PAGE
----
Sunday, October 30, 2016

Free will and theodicy

Reading through Origen's On First Principles, I discovered that he used free will as a way of justifying God, to the point where he quite apparently says that all souls are born into different stations in life because of the good or bad they did in previous lives. Aside from the fact that this sounds more like a Hindu doctrine than a Christian one, I was struck by how much it differs from the Augustinian interpretation of grace. Calvin took Augustine to the extreme. For Calvin, there is no reason to justify God in the first place. God foreordains everything according to His good purpose, and if it makes no sense to us, it is only because we are so limited and/or corrupted.

Now being acquainted with these two extremes in Christian thought, I'm tempted to go the moderate route. It seems perfectly reasonable that God would create the world with creatures of various stations, not because of any question of merit, but rather simply because diversity is a good and beautiful thing (contra Origen). On the other hand, it also seems reasonable to think that many of these creatures have free will, and will be judged on the basis of what they do with their limited capacities, in proportion to the extent of those capacities. To suggest, as Calvin seems to do, that we can't use our common sense to understand what is right and wrong for God to do puts us in a pretty bad position when it comes to theology--how do we know that God is not actually a demon?

But the moderate route isn't entirely satisfying. If God isn't truly in control of everything that happens, how can we call Him Lord of all creation? There are many passages of Scripture that seem to attribute to God absolute power over human actions, even the human mind. So Isaiah 63:17--"Why, O Lord, do you make us stray from your ways and harden our heart, so that we do not fear you?" Or Proverbs 16:9--"The human mind plans the way, but the Lord directs the steps." Or Jeremiah 31:33--"I will put my law within them, and I will write it on their hearts." There are plenty of other verses which affirm human responsibility, but these are hard to ignore.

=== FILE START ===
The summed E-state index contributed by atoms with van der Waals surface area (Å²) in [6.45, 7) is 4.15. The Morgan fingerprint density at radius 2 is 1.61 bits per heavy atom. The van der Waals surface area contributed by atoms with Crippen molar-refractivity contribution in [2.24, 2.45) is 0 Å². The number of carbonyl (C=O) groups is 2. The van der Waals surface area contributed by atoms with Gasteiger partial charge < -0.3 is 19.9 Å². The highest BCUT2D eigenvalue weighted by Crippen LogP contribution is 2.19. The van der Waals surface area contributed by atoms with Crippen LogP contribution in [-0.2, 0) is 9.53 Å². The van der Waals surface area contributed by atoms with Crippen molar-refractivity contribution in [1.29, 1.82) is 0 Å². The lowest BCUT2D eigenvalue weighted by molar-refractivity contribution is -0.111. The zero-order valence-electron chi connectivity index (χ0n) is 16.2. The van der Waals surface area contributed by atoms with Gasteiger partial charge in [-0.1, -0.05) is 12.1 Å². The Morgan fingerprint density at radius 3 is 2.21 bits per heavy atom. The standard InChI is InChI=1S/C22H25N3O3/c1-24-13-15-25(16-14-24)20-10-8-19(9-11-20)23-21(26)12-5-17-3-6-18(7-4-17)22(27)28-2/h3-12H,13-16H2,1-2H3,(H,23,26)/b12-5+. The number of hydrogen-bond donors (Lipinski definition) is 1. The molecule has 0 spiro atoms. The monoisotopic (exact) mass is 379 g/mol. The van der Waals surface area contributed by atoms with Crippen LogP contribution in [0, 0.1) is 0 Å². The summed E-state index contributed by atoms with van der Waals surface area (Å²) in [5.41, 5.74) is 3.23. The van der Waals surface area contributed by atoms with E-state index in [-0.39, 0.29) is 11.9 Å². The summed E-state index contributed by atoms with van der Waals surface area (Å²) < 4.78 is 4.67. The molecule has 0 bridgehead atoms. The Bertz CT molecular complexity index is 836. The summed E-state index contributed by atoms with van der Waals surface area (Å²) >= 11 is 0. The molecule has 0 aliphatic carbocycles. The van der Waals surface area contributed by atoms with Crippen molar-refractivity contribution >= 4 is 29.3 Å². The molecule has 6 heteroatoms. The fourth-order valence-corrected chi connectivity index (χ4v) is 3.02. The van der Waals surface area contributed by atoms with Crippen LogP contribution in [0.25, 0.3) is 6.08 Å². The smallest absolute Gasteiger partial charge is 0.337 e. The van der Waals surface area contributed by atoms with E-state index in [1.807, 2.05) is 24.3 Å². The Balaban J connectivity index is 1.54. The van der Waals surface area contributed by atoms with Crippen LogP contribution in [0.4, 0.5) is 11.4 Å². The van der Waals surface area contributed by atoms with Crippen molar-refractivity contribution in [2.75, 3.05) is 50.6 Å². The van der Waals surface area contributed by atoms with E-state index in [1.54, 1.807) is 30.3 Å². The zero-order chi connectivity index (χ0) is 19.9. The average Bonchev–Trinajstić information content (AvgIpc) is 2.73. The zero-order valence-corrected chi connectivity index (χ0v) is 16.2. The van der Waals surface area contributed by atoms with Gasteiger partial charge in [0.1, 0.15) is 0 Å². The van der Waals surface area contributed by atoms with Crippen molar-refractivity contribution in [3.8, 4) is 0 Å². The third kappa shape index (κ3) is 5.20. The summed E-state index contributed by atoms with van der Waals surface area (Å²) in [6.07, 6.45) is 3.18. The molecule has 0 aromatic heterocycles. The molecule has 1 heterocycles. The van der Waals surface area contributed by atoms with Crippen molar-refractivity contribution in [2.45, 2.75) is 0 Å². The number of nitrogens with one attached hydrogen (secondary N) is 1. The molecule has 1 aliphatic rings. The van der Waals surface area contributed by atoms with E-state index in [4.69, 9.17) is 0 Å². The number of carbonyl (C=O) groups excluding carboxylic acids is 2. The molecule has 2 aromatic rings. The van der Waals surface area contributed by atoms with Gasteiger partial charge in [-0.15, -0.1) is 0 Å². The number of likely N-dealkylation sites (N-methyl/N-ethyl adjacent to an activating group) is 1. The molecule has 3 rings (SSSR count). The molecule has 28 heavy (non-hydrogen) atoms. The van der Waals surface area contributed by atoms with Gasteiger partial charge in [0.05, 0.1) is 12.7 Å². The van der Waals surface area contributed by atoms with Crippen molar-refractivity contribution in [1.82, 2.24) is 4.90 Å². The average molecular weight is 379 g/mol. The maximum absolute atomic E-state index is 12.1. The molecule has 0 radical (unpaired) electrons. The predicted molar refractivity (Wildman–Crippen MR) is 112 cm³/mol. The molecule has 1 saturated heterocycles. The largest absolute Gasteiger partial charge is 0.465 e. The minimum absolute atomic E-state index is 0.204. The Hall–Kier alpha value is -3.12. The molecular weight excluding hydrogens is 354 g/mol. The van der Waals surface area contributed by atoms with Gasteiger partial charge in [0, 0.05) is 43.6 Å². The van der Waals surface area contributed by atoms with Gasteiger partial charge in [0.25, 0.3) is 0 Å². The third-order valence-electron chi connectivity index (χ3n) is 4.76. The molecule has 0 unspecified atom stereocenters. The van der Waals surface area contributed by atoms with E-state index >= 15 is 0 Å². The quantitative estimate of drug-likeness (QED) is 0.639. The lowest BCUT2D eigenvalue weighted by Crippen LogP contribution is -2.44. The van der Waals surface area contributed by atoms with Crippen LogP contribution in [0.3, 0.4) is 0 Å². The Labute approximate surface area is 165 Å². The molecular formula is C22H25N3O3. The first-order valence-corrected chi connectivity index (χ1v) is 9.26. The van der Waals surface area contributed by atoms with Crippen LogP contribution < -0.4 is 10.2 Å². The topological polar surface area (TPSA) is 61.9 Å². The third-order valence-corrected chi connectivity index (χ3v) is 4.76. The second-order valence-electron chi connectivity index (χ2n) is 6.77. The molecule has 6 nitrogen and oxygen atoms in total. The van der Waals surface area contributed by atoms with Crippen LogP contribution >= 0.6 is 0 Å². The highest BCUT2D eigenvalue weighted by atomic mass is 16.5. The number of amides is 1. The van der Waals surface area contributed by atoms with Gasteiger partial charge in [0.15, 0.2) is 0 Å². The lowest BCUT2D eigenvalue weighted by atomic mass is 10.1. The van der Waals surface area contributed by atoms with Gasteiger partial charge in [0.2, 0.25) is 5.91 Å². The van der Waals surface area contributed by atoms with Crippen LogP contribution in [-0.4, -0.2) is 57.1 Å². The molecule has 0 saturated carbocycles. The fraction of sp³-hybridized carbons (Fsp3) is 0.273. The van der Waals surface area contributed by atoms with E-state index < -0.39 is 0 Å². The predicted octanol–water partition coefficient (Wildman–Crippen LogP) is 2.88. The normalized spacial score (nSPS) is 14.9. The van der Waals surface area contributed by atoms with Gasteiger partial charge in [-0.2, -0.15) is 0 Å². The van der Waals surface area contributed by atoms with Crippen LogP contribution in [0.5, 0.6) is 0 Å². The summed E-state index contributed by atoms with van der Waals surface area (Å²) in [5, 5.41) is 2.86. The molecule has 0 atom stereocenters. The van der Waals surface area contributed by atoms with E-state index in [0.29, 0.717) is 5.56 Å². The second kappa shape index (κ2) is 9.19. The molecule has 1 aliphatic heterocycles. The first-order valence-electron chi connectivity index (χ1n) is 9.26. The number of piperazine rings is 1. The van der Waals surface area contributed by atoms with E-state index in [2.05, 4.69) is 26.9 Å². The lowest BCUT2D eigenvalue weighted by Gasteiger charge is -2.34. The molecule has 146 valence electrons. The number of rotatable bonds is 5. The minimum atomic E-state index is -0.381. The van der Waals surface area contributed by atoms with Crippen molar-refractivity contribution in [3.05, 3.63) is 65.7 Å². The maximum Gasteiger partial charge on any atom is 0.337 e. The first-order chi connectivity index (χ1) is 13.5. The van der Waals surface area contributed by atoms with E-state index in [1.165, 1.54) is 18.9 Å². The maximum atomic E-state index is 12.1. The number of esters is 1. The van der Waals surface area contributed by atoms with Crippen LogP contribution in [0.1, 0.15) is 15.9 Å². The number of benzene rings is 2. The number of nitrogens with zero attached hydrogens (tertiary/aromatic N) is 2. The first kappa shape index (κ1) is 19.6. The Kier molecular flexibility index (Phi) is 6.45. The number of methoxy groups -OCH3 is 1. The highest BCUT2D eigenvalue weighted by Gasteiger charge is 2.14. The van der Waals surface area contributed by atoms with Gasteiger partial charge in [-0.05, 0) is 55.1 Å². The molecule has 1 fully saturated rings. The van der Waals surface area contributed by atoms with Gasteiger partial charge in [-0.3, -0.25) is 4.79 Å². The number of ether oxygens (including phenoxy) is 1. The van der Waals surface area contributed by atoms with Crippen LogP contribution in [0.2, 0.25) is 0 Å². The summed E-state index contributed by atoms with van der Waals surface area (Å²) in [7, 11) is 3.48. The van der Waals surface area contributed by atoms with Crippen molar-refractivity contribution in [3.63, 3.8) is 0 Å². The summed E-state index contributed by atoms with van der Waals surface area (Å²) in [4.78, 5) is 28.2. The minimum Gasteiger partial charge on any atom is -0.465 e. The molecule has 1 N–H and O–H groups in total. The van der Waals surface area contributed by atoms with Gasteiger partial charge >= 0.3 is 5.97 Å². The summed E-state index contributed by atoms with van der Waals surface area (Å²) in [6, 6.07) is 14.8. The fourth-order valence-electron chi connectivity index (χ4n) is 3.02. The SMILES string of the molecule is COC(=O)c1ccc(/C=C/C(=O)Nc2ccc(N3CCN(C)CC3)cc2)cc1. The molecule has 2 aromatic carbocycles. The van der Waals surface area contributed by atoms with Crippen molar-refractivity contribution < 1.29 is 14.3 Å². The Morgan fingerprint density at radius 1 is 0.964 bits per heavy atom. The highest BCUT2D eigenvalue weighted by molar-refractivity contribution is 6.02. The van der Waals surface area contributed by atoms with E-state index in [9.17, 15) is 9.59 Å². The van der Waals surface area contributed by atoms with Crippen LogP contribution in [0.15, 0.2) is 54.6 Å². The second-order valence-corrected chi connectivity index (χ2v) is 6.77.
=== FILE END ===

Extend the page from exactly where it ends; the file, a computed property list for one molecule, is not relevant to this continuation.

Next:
The difficulty in trying to justify God is trying to determine just what kind of universe He should have made. I suppose Calvin saw this more than most of us. It seems impossible to imagine a universe for which God could not receive some reproach. The fact that anything exists at all is a miracle and, at the same time, a condemnation--if I exist, I am doomed to be whatever it is I am and not something else. One could imagine that this horrible tension is the root of all sin. Adam and Eve had a paradise to live in, yet they still found themselves tempted by what it was not.